Today Is Rick Moody Day!


We’re sure you’ve been anticipating Rick Moody’s The Four Fingers of Death (out today) as much as we have, but in case you have some catching up to do, here’s a round-up of the reviews:

-Kirkus calls it a “rollicking romp,” The Millions refers to it as a “supercollider” in its highly anticipated reading of 2010 list, and The Observer‘s Short List classifies it as “touching and outrageous;” a “hypnotic” novel that’s Rick Moody’s “best in years.” The Four Fingers of Death–a hefty novel within a novel, tribute to Kurt Vonnegut, and an adventure in film reinterpretation and imagined alternative realities–certainly has people talking. Enthusiasts on Good Reads form a long line down the page, each marking Moody’s latest as a “to-read” in their queue.

-Rick Moody is an author that critics love to hate. The New York Observer deemed him a narcissist,” and the negative labels get so much worse, we dare not to mention all of them in what is soon to be an effervescent post about the fellow. Even the sourest of critics, though, seem to be doing double takes at Moody’s latest novel, his first out in five years. At a hefty 736 pages, The Four Fingers of Death seems primed for another barrage of denunciation. But this time, as The NY Observer puts it: “Absurd, dramatic, sententious, the novel’s first half contains all the components that have been criticized in Mr. Moody’s writing, with the addition of one factor that has been largely absent from the author’s fiction for so long: It is fun to read.” Reviewer Michael H. Miller continues, admitting almost, that “buried within is a masterpiece.”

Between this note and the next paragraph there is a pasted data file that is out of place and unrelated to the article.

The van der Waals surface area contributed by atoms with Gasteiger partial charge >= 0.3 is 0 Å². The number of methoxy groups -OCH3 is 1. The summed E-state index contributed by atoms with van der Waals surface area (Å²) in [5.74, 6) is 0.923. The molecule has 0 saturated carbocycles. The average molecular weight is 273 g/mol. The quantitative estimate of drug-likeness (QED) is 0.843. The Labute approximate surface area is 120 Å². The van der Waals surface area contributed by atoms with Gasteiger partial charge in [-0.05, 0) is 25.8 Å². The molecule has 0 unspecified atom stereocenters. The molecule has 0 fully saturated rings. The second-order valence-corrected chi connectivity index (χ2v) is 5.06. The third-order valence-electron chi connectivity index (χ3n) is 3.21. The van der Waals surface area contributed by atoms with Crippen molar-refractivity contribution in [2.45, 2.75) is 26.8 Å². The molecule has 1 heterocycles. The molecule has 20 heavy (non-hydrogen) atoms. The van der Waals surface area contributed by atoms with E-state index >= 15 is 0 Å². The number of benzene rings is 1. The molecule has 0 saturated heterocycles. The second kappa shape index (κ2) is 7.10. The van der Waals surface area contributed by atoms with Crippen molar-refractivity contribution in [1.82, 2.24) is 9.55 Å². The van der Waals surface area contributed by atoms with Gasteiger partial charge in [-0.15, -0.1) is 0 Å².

-The science fiction and tech blogger Charlie Jane Ander of i09 deems The Four Fingers as possibly the “most metafictional fantasy book of all time” and a “great love letter to science fiction.” Perhaps a love letter to film as well, as part of Moody’s narrative is a tribute to a 1960’s short film, The Crawling Hand. Lucky for you, i09 has even posted the short film on its website, making for a nice tickler before you crack the book open. Galleycat also has the short horror film posted, along with a brief review.

-Speaking of film, The Four Fingers of Death has its own–trailer that is. Filmmaker Magazine blurbs about the trailer and posts it here.

Time Out New York starts its review by explaining how un-metaphorical the Four Fingers are. “They are literally four digits attached to the infected severed arm of a dead astronaut who picked up some nasty bacteria on Mars.” Beyond these grotesque digits, Moody has always been interested in change and evolution, riffs this reviewer, “the way people, families, connections and societies shift, transmogrify and decay.”

-Speakeasy, the culture blog of the WSJ, interviewed Moody about his “sprawling energetic comic novel.” Begins writer Steven Kurutz: “This is the age of shortened attention spans. Where do you get off writing a 725-page novel?” Moody shoots back: “I think there’s still life in the old-fashioned, big long story.”

-Curious as to what Moody’s horror-flick preferences are? Kurutz was too, and so he posted another short interview where you can find out.

-Finally, say you would like start the book off with a clean mind, untainted by critical eyes of all these bloggers and literary analysts. Don’t have your copy yet? Head no further than The Wall Street Journal, which has posted the introduction on its website, revealing how the novel’s narrator, Montese Crandall, learns to pare down his overflowing ideas into six-word sentences. With that I intone, Happy Reading!

Maddie Oatman has interviewed musicians and writers for The Rumpus. She's the research editor at Mother Jones, where she also writes. A Boulder transplant, she can often be found on her bike, skis, or cooking with vegetables, and she wrote her English thesis on a gay red-winged monster and Billy the Kid. Follow her on Twitter or read occasional musings on her blog Oats. More from this author →